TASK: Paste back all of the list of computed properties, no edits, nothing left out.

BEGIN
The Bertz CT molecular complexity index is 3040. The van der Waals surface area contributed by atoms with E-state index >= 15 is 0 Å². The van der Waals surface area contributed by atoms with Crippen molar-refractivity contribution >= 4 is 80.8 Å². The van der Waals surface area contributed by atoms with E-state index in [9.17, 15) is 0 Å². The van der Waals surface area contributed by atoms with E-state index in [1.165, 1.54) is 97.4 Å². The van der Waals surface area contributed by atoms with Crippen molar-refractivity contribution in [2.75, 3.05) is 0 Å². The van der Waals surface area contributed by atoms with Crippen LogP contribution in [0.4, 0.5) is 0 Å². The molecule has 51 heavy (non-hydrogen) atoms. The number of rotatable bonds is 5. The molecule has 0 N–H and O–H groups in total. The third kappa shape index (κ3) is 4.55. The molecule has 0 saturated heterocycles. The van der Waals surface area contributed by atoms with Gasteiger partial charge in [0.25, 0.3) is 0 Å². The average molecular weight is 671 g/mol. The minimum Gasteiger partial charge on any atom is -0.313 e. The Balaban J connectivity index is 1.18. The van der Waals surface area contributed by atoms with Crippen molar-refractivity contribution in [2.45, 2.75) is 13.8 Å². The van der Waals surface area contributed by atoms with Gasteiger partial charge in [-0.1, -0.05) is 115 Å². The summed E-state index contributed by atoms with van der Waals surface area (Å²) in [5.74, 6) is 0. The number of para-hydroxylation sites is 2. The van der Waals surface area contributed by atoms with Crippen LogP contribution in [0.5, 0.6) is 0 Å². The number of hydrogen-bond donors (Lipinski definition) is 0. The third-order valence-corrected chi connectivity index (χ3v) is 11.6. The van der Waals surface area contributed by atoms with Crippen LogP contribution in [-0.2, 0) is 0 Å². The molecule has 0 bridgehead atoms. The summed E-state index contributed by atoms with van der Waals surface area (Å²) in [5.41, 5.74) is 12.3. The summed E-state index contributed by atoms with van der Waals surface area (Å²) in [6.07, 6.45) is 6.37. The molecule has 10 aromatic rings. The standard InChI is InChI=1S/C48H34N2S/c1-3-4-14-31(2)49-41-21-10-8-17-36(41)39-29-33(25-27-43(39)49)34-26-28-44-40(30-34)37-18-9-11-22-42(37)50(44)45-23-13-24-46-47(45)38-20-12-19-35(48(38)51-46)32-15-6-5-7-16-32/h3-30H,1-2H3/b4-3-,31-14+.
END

The Bertz CT molecular complexity index is 3040. The van der Waals surface area contributed by atoms with E-state index >= 15 is 0 Å². The van der Waals surface area contributed by atoms with Crippen molar-refractivity contribution >= 4 is 80.8 Å². The van der Waals surface area contributed by atoms with E-state index in [9.17, 15) is 0 Å². The van der Waals surface area contributed by atoms with E-state index in [1.165, 1.54) is 97.4 Å². The van der Waals surface area contributed by atoms with Crippen molar-refractivity contribution in [2.75, 3.05) is 0 Å². The van der Waals surface area contributed by atoms with Crippen LogP contribution in [0.4, 0.5) is 0 Å². The molecule has 51 heavy (non-hydrogen) atoms. The number of rotatable bonds is 5. The molecule has 0 N–H and O–H groups in total. The third kappa shape index (κ3) is 4.55. The molecule has 0 saturated heterocycles. The van der Waals surface area contributed by atoms with Gasteiger partial charge in [0.25, 0.3) is 0 Å². The average molecular weight is 671 g/mol. The minimum Gasteiger partial charge on any atom is -0.313 e. The Balaban J connectivity index is 1.18. The van der Waals surface area contributed by atoms with Crippen molar-refractivity contribution in [2.45, 2.75) is 13.8 Å². The van der Waals surface area contributed by atoms with Gasteiger partial charge in [-0.1, -0.05) is 115 Å². The summed E-state index contributed by atoms with van der Waals surface area (Å²) in [5.74, 6) is 0. The number of para-hydroxylation sites is 2. The van der Waals surface area contributed by atoms with Crippen LogP contribution in [0.5, 0.6) is 0 Å². The number of hydrogen-bond donors (Lipinski definition) is 0. The third-order valence-corrected chi connectivity index (χ3v) is 11.6. The van der Waals surface area contributed by atoms with Crippen LogP contribution in [-0.2, 0) is 0 Å². The molecule has 0 bridgehead atoms. The summed E-state index contributed by atoms with van der Waals surface area (Å²) in [5.41, 5.74) is 12.3. The summed E-state index contributed by atoms with van der Waals surface area (Å²) in [6.07, 6.45) is 6.37. The molecule has 10 aromatic rings. The standard InChI is InChI=1S/C48H34N2S/c1-3-4-14-31(2)49-41-21-10-8-17-36(41)39-29-33(25-27-43(39)49)34-26-28-44-40(30-34)37-18-9-11-22-42(37)50(44)45-23-13-24-46-47(45)38-20-12-19-35(48(38)51-46)32-15-6-5-7-16-32/h3-30H,1-2H3/b4-3-,31-14+.